Open source is coming for your business. It is just a matter of time before there exists a compelling open source alternative to your software. It won’t happen overnight, it will start out as a poor alternative, but slowly growing to become the robust and cheap (in fact, free!) solution that everyone uses.
In this blog post, I’ll prove this to you with data. I present a measurement I call “Time Till Open Source Alternative” (TTOSA) which represents how long a proprietary software lasted without a direct open source alternative.
The average TTOSA for the cases I measured is 7 years, and that seems like plenty of time for a business to be profitable with proprietary software, especially given that once the open source alternative hits the market, it still takes years until it can outright displace the proprietary champion. Doesn’t seem like there’s a problem here. However, TTOSA is speeding up, it’s becoming easier and easier to build open source alternatives, and lately we’ve been seeing a lot of them pop up on GitHub. The current world record for quickest TTOSA is 244 days, held by Foam, an alternative to Roam Research. This is a trend, and it means a lot of things for the future of software and the related businesses.
I’ve been occasionally collecting data for this manually, and it’s large enough now to publish. The following table lists proprietary software and corresponding open source alternatives that were directly inspired by the proprietary software. For both, I tried to determine the birth date of the software, which was often either the date the company was founded, or the date of the initial commit. My source for these dates has been Crunchbase, Wikipedia, and git logs on GitHub.
Time Till Open Source Alternative is then defined as the difference between those dates, assuming that the proprietary software always comes first. I identified 39 cases, see the table below, or get the raw CSV here.
Plotting this data on a chart, where the X-axis is the the date the company was founded, and the Y-axis is the associated TTOSA, we get the following:
Two things become clear with this chart: first, there is an explosion of dots after the mid 2000s, and this probably is correlated with the rise of the Web and subsequently the GitHub era (GitHub was founded in 2008). Second, the trend is downward.
The keen reader may notice that 39 open source alternatives doesn’t seem like a lot. Some popular open source projects may come immediately to mind and not be on that list. For instance, the Apache HTTP Server is not on the list.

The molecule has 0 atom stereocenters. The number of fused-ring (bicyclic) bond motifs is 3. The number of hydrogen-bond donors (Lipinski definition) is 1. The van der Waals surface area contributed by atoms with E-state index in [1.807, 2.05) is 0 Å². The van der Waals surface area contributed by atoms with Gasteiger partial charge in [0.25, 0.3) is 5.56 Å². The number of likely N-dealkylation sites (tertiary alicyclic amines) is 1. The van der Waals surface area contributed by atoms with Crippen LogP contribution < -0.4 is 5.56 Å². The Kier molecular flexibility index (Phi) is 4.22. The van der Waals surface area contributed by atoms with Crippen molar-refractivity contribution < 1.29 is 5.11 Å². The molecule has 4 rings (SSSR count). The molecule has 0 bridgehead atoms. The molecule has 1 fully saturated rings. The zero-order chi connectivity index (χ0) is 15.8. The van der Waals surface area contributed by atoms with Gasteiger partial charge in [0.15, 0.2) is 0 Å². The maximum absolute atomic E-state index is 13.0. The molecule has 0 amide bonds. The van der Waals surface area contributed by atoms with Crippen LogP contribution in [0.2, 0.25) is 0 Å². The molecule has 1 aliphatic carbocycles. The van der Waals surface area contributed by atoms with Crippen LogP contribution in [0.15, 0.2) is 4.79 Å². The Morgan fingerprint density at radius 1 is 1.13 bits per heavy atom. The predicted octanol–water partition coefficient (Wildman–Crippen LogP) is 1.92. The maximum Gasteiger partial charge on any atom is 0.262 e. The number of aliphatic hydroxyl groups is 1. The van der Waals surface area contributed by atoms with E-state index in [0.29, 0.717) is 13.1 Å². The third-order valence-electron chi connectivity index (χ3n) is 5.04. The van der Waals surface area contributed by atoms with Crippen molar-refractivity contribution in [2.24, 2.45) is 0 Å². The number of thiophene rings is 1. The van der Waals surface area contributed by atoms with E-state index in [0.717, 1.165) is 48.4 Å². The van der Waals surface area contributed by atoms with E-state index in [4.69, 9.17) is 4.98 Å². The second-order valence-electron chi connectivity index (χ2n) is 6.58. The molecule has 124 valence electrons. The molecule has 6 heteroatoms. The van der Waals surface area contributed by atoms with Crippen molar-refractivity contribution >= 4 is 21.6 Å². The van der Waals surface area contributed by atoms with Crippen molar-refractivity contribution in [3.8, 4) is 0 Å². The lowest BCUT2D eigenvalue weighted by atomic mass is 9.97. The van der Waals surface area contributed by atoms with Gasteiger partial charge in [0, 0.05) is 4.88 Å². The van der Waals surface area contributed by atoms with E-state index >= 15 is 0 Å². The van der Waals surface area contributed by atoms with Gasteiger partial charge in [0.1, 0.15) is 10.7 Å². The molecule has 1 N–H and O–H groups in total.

That’s because I’m measuring direct alternatives to proprietary software. Apache was not created as a direct replacement for some known proprietary software, even if in practice it could replace proprietary software at the time. Contrast that with GNU/Linux, for instance, where the name “GNU’s Not Unix” makes a direct reference to Unix. Open source alternatives like that will often have the name of their proprietary counterpart mentioned in the README. Those are the types of open source projects I’m covering with this list. If I missed any significant case, please feel free to open a pull request to update the table.
Another important metric is the choice of “birth date” for a project. The day a company is founded, their product barely even exists, and probably the market has no idea about it. So it may seem silly that we’re measuring “time till open source” starting from that date, because the proprietary software has not yet acquired awareness in the market. It may also seem wrong to pick the open source alternative’s initial commit as the day we now have a viable alternative to the proprietary software. At that point, we certainly don’t!
However, we don’t have a good way of determining the day a product has become a viable solution in the market. When exactly did Sublime Text become popular? It’s hard to get an exact date. When exactly did Atom and VSCode rise as popular alternatives to Sublime Text? We don’t know.
So we need an exact date, and the birth date for a project is the best we can get. We then expect that projects like Sublime Text and Atom take the same amount of time to grow from “day one” until “popular”. That’s why we use the difference between birth dates, because it probably approximates difference between market popularity dates well enough.
Let’s be a bit skeptic about this data for a moment, we can learn a few truths from the details. This list of open source projects has a mix of complex projects, simple projects, popular projects, and just-5k-GitHub-stars projects.
For instance, take BitKeeper (proprietary) versus Git (open source). Anyone who is a developer today knows what Git is, while BitKeeper is just a small anecdote in Git’s history. Contrast that with Apple Siri – known by everyone with an iPhone – versus SEPIA Framework, which has… 70 stars on GitHub.
It is clear that these open source projects are at various stages of maturity and industry leadership, and it’s a long shot to say that SEPIA Framework will disrupt Siri. Just because there exists an open source alternative to something, doesn’t mean that this alternative is yet of high quality. There is often a long journey for these projects before they are ready for mainstream. That’s a whole another aspect to measure.
That said, TTOSA is still a powerful measurement because it tells us it doesn’t take long until you have some kind of barely usable alternative to a proprietary software. If we would measure “Time Till High Quality Open Source Alternative”, we would figure out that… duh… it takes a lot more time. But, maybe we would also find a downward trend in that dataset. And that’s a powerful trend. High quality open source should send a chill down the spine of business dudes, and they already exist: Linux, VLC, Firefox, Git, OBS.